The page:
The World Health Organization recommends reducing sugar intake to 10% of daily energy intake—in other words, 200 of the 2,000 calories that you consume in the day, or 50 g of sugar. And lowering that percentage to 5%, or 25 g, would be even healthier. That’s barely 6 teaspoons a day! One thing you quickly learn when living with diabetes is that sugar is everywhere. Keeping a close watch on what you eat is fine, but applying the same vigilance to what you drink is just as important. Soft drinks, for example, are like little calorie bombs. Each can has about 150 calories and 40 g of carbohydrates, or 10 teaspoons of sugar! Why not replace them with juice, then? Here’s why not: 100% pure fruit juice may actually contain just as many calories and carbohydrates. What’s more, it has almost no fibre and thus isn’t as filling as fresh fruit. What can replace sugary drinks, then? Well… good old water, in fact! Add a few drops of lime or lemon juice, or steep fruits, cucumber, ginger or mint with it. Various water flavourings are also available. However, as they are made with sugar or sweeteners, these products should be used with caution: you could be adding one or two tablespoons of sugar to a single glass of water. As for sports drinks, unless you’ve engaged in prolonged physical exertion and sweated profusely (by running for an hour, for example), they’re not a good choice. Are soft drinks like a soft drug for you? Break the cycle of addiction: Set a quit date and make a promise to yourself. Identify the triggers that lead to soft drink consumption: defuse the situation by distracting yourself or going for a walk after your meal. Make sure you eat enough fibre and starchy foods—you’ll be better able to resist the call of sugar. Worried about running out of energy? Whatever you do, stay away from energy drinks, which are packed with sugar and caffeine. Look into tea instead: from green tea to Pu’er and oolong, you’ve got a rainbow of flavours at your disposal. You can also go for coffee, as long as you don’t top it with a mountain of sugar and whipped cream!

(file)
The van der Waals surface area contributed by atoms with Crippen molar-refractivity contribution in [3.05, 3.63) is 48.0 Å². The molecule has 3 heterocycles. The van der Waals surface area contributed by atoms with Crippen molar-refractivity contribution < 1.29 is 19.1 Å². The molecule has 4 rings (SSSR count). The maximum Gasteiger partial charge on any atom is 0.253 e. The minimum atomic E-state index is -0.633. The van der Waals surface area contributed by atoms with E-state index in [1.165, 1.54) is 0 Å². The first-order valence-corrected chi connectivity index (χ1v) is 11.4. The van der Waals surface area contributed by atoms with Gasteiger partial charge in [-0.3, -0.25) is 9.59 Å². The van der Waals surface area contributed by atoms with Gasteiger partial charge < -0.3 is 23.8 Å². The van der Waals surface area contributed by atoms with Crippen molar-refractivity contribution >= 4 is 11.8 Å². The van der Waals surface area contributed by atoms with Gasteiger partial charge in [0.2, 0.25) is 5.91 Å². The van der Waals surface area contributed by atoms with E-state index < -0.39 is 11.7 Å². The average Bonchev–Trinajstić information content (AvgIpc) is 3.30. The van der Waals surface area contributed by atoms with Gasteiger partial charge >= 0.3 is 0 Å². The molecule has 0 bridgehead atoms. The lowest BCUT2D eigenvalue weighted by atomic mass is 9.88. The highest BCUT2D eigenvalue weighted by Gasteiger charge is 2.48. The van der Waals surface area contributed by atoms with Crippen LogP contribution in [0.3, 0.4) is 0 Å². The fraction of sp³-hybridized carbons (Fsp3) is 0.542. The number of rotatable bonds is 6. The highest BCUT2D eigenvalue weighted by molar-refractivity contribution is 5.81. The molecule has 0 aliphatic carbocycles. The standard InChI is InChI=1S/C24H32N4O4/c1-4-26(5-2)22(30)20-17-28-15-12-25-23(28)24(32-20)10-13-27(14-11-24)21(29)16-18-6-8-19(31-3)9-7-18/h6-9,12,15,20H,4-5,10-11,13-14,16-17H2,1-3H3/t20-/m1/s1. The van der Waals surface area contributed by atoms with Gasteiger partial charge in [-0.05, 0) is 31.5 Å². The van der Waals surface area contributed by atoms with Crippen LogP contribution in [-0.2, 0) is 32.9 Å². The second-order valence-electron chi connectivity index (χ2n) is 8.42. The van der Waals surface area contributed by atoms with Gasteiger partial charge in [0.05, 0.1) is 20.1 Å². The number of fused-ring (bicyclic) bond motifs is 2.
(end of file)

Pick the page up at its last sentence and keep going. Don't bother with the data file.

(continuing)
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refreshing glass of watermelon and kiwi water